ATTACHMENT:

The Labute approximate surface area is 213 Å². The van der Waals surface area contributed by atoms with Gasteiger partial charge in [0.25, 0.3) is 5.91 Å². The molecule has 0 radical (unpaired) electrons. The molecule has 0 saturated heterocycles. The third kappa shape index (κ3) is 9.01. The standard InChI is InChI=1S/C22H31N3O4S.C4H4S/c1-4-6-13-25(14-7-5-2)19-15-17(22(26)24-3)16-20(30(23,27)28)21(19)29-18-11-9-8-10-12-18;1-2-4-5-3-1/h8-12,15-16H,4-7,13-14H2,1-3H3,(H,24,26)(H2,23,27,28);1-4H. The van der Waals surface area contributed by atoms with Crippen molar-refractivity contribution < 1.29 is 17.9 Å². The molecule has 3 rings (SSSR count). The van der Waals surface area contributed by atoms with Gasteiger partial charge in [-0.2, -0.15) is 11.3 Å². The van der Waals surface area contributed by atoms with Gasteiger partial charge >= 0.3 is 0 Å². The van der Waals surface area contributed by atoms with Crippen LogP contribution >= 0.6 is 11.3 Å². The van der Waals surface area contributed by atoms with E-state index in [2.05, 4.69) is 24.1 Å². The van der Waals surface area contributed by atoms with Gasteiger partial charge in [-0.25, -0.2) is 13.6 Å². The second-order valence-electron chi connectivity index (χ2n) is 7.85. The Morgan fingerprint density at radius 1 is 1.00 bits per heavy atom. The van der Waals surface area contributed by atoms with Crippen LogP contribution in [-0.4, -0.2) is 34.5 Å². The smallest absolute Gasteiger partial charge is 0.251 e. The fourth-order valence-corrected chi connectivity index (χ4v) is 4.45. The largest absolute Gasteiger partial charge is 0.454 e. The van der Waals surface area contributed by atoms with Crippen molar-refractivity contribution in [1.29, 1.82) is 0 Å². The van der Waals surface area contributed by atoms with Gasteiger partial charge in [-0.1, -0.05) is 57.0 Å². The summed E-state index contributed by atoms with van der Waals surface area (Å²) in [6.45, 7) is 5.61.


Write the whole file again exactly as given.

The Labute approximate surface area is 213 Å². The van der Waals surface area contributed by atoms with Gasteiger partial charge in [0.25, 0.3) is 5.91 Å². The molecule has 0 radical (unpaired) electrons. The molecule has 0 saturated heterocycles. The third kappa shape index (κ3) is 9.01. The standard InChI is InChI=1S/C22H31N3O4S.C4H4S/c1-4-6-13-25(14-7-5-2)19-15-17(22(26)24-3)16-20(30(23,27)28)21(19)29-18-11-9-8-10-12-18;1-2-4-5-3-1/h8-12,15-16H,4-7,13-14H2,1-3H3,(H,24,26)(H2,23,27,28);1-4H. The van der Waals surface area contributed by atoms with Crippen molar-refractivity contribution < 1.29 is 17.9 Å². The molecule has 3 rings (SSSR count). The van der Waals surface area contributed by atoms with Gasteiger partial charge in [-0.2, -0.15) is 11.3 Å². The van der Waals surface area contributed by atoms with Gasteiger partial charge >= 0.3 is 0 Å². The van der Waals surface area contributed by atoms with Crippen LogP contribution >= 0.6 is 11.3 Å². The van der Waals surface area contributed by atoms with E-state index in [2.05, 4.69) is 24.1 Å². The van der Waals surface area contributed by atoms with Gasteiger partial charge in [-0.25, -0.2) is 13.6 Å². The second-order valence-electron chi connectivity index (χ2n) is 7.85. The Morgan fingerprint density at radius 1 is 1.00 bits per heavy atom. The van der Waals surface area contributed by atoms with Crippen LogP contribution in [-0.4, -0.2) is 34.5 Å². The smallest absolute Gasteiger partial charge is 0.251 e. The fourth-order valence-corrected chi connectivity index (χ4v) is 4.45. The largest absolute Gasteiger partial charge is 0.454 e. The van der Waals surface area contributed by atoms with Crippen molar-refractivity contribution in [1.29, 1.82) is 0 Å². The van der Waals surface area contributed by atoms with Gasteiger partial charge in [-0.1, -0.05) is 57.0 Å². The summed E-state index contributed by atoms with van der Waals surface area (Å²) in [6.45, 7) is 5.61.